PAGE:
Here at the frontier, the leaves fall like rain. Although my neighbors are all barbarians, there are still two cups at my table.


Ten thousand flowers in spring, the moon in autumn, a cool breeze in summer, snow in winter. If your mind isn't clouded by unnecessary things, this is the best season of your life.

~ Wu-men ~


Monday, February 07, 2022

A Matter of Distance


Below is an excerpt from an article that appeared at Ichijoji regarding the famous duel fought between Miyamoto Musashi and Sasaki Kojiro. The full post may be read here.

An understanding of distance is a fundamental part of bujutsu, but it is perhaps one of the most difficult to understand. Although it involves physical distance, it includes (at the very least) consideration of subtle angles and adjustments based on timing and an appreciation of the range of the weapons used by both combatants.

 

The paired kata of Japanese bugei include aspects of this, but some of the finer points may not be grasped by even quite advanced practitioners. They were designed to be absorbed rather than to be explained, and it may be that specific explanations are a recent addition to teaching – few modern practitioners have the luxury to immerse themselves so deeply that these relationships are fully revealed. Nor is there the same sense of necessity. Even though many of these kata were developed and passed on in times of relative peace, training was more severe than it is today.

 

This control of distance was an aspect of his art for which Miyamoto Musashi was particularly well known, and an understanding of which was key to his famous duel with Sasaki Kojiro. Even if no-one can really be sure what happened, a careful analysis of what we do know provides interesting insights into some of the possibilities.

Although Musashi did not write of his fights, his writing contains references that may have a basis in specific experiences, as well as explaining broader principles. In The 35 Articles of Strategy, he wrote:

 

There are a number of different ways of covering distance according to established theories of heiho. Here I am speaking of something different. Whichever way it may be, it is something you will learn by much repetition. Speaking generally, you should be aware that when you can strike someone with your sword, you may be struck by their sword. When you wish to strike someone, you must forget about yourself. You should investigate this thoroughly.

(Author’s translation)

 

Kojiro was skilled with a particularly long sword, a skill he had developed, it is said, through acting as chief training partner to his master, Toda Seigen. As Seigen’s specialty was the short sword, it might seem strange that Kojiro used a sword that was longer than the norm. The reason, it is said, is that in refining his skill, Seigen had Kojiro use an increasingly long blade. Thus Kojiro’s skill with a long sword developed as his master’s technique grew ever better. 

P
art of the skill he developed was the ability to keep another swordsman at bay with the length of his sword. Length itself is no guarantee of victory, but Kojiro had also developed an extreme sensitivity and ability to rapidly change the direction of his sword stroke, unusual in a weapon so long, all of which made him an extremely difficult adversary. 

 

Musashi would have been aware of Kojiro’s famous ‘returning swallow’ technique (tsubamekaeshi), and he staked the results of their encounter on his ability to overcome this technique. Whatever the precise nature of the technique (and there is some argument about it, although the most likely seems to be a feint and attack or combination attack) it was clear that it made use of the length of the blade and that Kojiro was also used to dealing with attempts to move inside.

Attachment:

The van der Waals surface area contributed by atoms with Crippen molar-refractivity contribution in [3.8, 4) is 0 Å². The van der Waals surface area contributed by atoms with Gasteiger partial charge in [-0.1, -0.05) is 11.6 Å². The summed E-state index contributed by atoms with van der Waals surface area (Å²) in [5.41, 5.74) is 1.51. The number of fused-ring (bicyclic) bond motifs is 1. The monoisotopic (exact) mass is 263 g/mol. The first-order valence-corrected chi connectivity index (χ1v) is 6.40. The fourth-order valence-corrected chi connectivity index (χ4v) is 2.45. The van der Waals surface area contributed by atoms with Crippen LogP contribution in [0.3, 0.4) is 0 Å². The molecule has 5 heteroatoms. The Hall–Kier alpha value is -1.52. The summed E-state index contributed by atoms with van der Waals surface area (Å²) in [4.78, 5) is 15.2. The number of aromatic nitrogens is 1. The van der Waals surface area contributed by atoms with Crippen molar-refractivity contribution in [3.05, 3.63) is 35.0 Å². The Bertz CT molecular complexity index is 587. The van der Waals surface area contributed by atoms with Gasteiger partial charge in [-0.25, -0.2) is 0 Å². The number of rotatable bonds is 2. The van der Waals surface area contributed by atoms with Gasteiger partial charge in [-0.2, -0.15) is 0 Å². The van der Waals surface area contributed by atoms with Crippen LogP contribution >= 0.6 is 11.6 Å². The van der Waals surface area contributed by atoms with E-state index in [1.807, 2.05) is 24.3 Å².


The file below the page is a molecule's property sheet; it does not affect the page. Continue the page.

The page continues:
Instead, Musashi chose to remain at the very edge of Kojiro’s range and defeat him with a weapon that was just a fraction longer than Kojiro’s sword. The popular story is that he carved a wooden sword from a boat’s oar as he was being rowed to the site of the duel, but it is far more likely that he had already decided on and made the weapon he was going to fight with well before the duel. After all, if his strategy depended on a slight length advantage, he would want to make sure he had got it right.

 

Musashi had faced long weapons before – according to the Kokura monument (erected by Musashi’s adopted son in 1654, less than 10 years after Musashi’s death, and generally considered reliable) Yoshioka Denshichiro used a wooden sword five feet in length against him – and even if the story of his duel at the Hozoin Temple is discounted for lack of evidence, a well-verified account of a later, friendly, duel with the spear expert, Takada Matabei, shows Musashi was skilled at getting inside the perimeter of a longer weapon. That he chose a different strategy attests to Kojiro’s skill.

 

According to the Kokura Monument, Kojiro’s sword (named Drying Pole/Laundry Pole – Monohoshizao) was 3 shaku (about 90cm, plus the hilt, to give a total of something like 114 cm in length). Although the wooden sword Musashi used no longer survives, there are (at least) two surviving wooden swords he was said to have carved at a later date in response to enquiries about the duel. One of these is in the Matsui Collection, and was given by Musashi to Matsui Yoriyuki (the adopted son and heir of the Hosokawa vassal who acted as host to Musashi during the period of his duel with Kojiro). Given the relationship he had with the family, (and the fact that the Matsui Collection includes a number of other items made by Musashi) it is likely that this is genuine. It looks similar to a regular bokken in shape, but is rather larger – 127cm (4 shaku 2 sun), which would make it a little longer than Kojiro’s sword.

 

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